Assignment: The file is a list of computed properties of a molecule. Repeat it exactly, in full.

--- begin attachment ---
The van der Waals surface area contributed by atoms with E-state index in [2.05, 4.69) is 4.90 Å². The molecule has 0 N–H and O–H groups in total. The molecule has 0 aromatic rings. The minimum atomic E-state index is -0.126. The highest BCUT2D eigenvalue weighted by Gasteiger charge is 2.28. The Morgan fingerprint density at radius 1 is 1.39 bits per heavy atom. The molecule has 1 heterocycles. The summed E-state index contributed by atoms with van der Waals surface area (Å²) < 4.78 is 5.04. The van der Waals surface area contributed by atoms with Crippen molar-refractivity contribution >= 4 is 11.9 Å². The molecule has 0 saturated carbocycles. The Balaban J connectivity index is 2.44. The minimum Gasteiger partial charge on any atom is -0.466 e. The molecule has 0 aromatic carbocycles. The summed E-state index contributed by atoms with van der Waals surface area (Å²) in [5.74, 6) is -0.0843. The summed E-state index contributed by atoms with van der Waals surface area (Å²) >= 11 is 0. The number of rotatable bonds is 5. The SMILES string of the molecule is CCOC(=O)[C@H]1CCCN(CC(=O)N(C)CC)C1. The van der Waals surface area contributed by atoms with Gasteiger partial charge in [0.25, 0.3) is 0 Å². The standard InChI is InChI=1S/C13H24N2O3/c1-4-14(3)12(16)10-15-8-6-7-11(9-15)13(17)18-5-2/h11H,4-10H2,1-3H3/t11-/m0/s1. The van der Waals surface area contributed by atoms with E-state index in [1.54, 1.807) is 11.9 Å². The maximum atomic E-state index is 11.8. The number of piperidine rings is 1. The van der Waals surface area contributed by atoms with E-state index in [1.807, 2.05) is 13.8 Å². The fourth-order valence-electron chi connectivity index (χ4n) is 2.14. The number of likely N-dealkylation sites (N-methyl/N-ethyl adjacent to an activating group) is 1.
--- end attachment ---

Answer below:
The van der Waals surface area contributed by atoms with E-state index in [2.05, 4.69) is 4.90 Å². The molecule has 0 N–H and O–H groups in total. The molecule has 0 aromatic rings. The minimum atomic E-state index is -0.126. The highest BCUT2D eigenvalue weighted by Gasteiger charge is 2.28. The Morgan fingerprint density at radius 1 is 1.39 bits per heavy atom. The molecule has 1 heterocycles. The summed E-state index contributed by atoms with van der Waals surface area (Å²) < 4.78 is 5.04. The van der Waals surface area contributed by atoms with Crippen molar-refractivity contribution >= 4 is 11.9 Å². The molecule has 0 saturated carbocycles. The Balaban J connectivity index is 2.44. The minimum Gasteiger partial charge on any atom is -0.466 e. The molecule has 0 aromatic carbocycles. The summed E-state index contributed by atoms with van der Waals surface area (Å²) in [5.74, 6) is -0.0843. The summed E-state index contributed by atoms with van der Waals surface area (Å²) >= 11 is 0. The number of rotatable bonds is 5. The SMILES string of the molecule is CCOC(=O)[C@H]1CCCN(CC(=O)N(C)CC)C1. The van der Waals surface area contributed by atoms with Gasteiger partial charge in [0.25, 0.3) is 0 Å². The standard InChI is InChI=1S/C13H24N2O3/c1-4-14(3)12(16)10-15-8-6-7-11(9-15)13(17)18-5-2/h11H,4-10H2,1-3H3/t11-/m0/s1. The van der Waals surface area contributed by atoms with E-state index in [1.54, 1.807) is 11.9 Å². The maximum atomic E-state index is 11.8. The number of piperidine rings is 1. The van der Waals surface area contributed by atoms with E-state index in [1.807, 2.05) is 13.8 Å². The fourth-order valence-electron chi connectivity index (χ4n) is 2.14. The number of likely N-dealkylation sites (N-methyl/N-ethyl adjacent to an activating group) is 1.